Deciding between a traditional laptop and one of the best 2-in-1 laptops really comes down to how you plan on using your new device. Even though I a generally prefer desktops over laptops, last summer I picked up the Lenovo Chromebook Duet 3.
I chose it instead of an Android tablet as I knew it would get years of Chrome OS and security updates instead of being stuck on an outdated version of Android. Besides its larger 2K display, thinner bezels, Qualcomm Snapdragon 7c Gen 2 CPU and other improvements over the original Lenovo Chromebook Duet, I was really excited to use it with a stylus.
I’ll admit this wasn’t my first 2-in-1 laptop as I bought a Surface Pro 4 along with a 3rd generation Surface Pen back in 2016. While I liked the customizability of the ‘magic button’ on the top of the Surface Pen, the pen itself worked exclusively with Microsoft’s Surface devices.
One of the things that really intrigued me about the Chromebook Duet 3 was USI stylus support. USI or the Universal Stylus Initiative is a set of industry-wide standards for active styluses. Unlike with my old Surface Pen, a USI stylus will work on any device that supports the standard including many of the best Chromebooks. Unfortunately for me though, I still ended up buying the wrong USI stylus back when I first got my Chromebook Duet 3.
Unavailable at launch
I’ve now had the Chromebook Duet 3 for almost a year and while it served me well hooked up to one of the best monitors alongside a mechanical keyboard, I haven’t actually used it the way I initially intended to — as a replacement for an Android tablet.
Back in June of last year when I had the Chromebook Duet 3 sitting in my shopping cart, at the last minute I decided to also add the Lenovo USI Pen to my order. Since USI is a universal standard after all, I figured it would work out of the box with my new Chromebook but boy was I wrong.
In the two years between the release of the original Chromebook Duet and the Duet 3, the Universal Stylus Initiative released version 2.0 of their specification. While I had thoroughly researched every other aspect of my new 2-in-1, I hadn’t considered that the only USI pen with a “works with chromebook” endorsement on Lenovo’s site wouldn’t work with my Chromebook.
That’s right, Lenovo had updated its USI pen to support the new standard. However, this new USI 2.0 pen didn’t even have a listing page on its site when I placed my order. The Lenovo USI Pen 2 did eventually go on sale but it didn’t start shipping until September — five months after the Chromebook Due 3 was released.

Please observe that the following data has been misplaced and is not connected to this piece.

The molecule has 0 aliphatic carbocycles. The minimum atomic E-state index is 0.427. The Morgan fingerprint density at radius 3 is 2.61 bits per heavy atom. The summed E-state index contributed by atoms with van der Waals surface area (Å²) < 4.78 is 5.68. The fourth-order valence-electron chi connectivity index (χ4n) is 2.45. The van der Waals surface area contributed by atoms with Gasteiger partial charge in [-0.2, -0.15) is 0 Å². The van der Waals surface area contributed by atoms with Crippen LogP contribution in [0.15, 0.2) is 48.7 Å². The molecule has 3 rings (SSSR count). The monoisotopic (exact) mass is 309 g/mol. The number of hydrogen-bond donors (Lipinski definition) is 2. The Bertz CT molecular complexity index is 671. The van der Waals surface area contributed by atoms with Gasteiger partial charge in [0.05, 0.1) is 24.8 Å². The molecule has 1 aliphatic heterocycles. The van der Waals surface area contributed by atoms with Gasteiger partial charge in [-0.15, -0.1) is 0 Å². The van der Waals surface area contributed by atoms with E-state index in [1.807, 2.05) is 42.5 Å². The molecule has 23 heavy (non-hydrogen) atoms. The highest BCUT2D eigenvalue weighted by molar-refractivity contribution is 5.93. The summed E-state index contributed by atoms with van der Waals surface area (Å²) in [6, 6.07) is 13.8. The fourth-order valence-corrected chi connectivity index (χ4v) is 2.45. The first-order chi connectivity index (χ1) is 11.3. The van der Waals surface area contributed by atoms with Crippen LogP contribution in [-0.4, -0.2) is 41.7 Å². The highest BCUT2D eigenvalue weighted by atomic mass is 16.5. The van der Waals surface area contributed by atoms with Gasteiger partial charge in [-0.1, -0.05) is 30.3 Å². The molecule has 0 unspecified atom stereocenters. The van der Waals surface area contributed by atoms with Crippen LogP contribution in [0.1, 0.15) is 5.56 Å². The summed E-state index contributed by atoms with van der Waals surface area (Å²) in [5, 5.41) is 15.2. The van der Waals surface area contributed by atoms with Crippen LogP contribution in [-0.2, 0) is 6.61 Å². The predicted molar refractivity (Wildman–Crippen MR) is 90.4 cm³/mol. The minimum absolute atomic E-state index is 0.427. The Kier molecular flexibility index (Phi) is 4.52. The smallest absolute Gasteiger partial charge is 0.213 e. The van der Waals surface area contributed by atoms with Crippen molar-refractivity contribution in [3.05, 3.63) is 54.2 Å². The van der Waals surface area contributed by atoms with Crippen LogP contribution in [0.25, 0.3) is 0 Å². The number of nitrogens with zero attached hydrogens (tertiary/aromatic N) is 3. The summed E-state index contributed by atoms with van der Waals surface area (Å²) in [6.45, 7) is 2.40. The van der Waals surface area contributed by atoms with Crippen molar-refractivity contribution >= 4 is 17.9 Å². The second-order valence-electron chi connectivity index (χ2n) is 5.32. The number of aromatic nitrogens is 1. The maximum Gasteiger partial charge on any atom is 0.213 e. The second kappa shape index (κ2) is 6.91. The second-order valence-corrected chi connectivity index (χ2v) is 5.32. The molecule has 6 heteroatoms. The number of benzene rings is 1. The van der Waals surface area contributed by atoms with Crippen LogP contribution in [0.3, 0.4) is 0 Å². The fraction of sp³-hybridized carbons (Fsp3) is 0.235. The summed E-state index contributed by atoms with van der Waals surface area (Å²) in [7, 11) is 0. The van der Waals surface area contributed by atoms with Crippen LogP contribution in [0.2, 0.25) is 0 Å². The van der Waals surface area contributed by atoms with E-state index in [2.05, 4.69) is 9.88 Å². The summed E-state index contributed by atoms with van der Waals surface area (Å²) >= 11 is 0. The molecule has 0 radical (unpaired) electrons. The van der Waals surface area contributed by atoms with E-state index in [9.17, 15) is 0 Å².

Without a working USI stylus in hand, it was really easy to fall back into my old ways. While I’ve owned several of the best laptops over the years, they always seem to end up connected to a monitor with an external keyboard and a mouse. Sure, I bring them with me when I travel but when I’m at home, I really tend to prefer the desktop experience. Maybe it’s because I grew up at a time when personal computers — or PCs as we now know them today — were actually family computers used by an entire household, not just one person.
After moving a mini PC into my office last week, I realized I no longer needed to use my Chromebook Duet 3 like a desktop. I could finally use it the way I originally planned but there was one thing missing — my USI stylus. Although the Lenovo Pen 2 was sold out on Lenovo’s site (as it often is), I decided to pick one up from Amazon instead. However, while writing this piece, I noticed that it’s now back in stock with a 20% discount. Still, I finally got my coveted Lenovo Pen 2 and was ready to put it to the test.
Chrome OS stylus tools
Unlike with my Surface Pen, I didn’t even have to pair the Lenovo Pen 2 with the Chromebook Duet 3, it just worked. Although I’m not much of an artist despite recently testing out a drawing tablet and I’ve almost forgotten how to write by hand after years of typing on a keyboard, I really prefer a stylus for scrolling. It just feels natural and there’s something about having a pen in hand that always makes me feel more productive.
To make full use of the Lenovo Pen 2 though, I first had to enable quick access to the stylus tools built into my Chromebook which was easy enough to do. I just opened the Chromebook Duet 3’s Settings menu, taped on Device and then Stylus before toggling on the option to show stylus tools in the shelf which is essentially Chrome OS’ version of the Taskbar in Windows.
Tapping on the stylus icon in the shelf brings up the operating system’s stylus tools which include Screen capture, Create note, Laser pointer and Magnifying glass. Screen capture is useful for taking screenshots which you can then highlight and draw on. but I really like Google’s Cursive note-taking app. It’s similar to Microsoft OneNote but instead of looking like graph paper, there are lightly colored dots across the entire page to make it easier to draw straight lines and get the right proportions for your sketches. Even though I’ve yet to give a presentation using my Chromebook, those who do might appreciate the Laser pointer feature.
Using my Chromebook Duet 3 how I originally intended
I’ve now spent the better part of a week using my Chromebook Duet 3 like a large Chrome OS tablet. It’s not my main device as you’d have to pry my desktop from my cold, dead hands but it’s great for taking a break from using a mouse and keyboard. As I’m frequently moving computers and monitors around when reviewing the best standing desks, I plan on sketching out new setups on my Chromebook Duet 3 first before I actually start unplugging devices and working on my cable management.
I really wonder though if my experience with the Chromebook Duet 3 would have been different and closer to what I originally imagined if the first stylus I picked up for it had actually worked. All in all though, I’m happy that I’m finally following through with my original plan. Now, let’s just see if it lasts.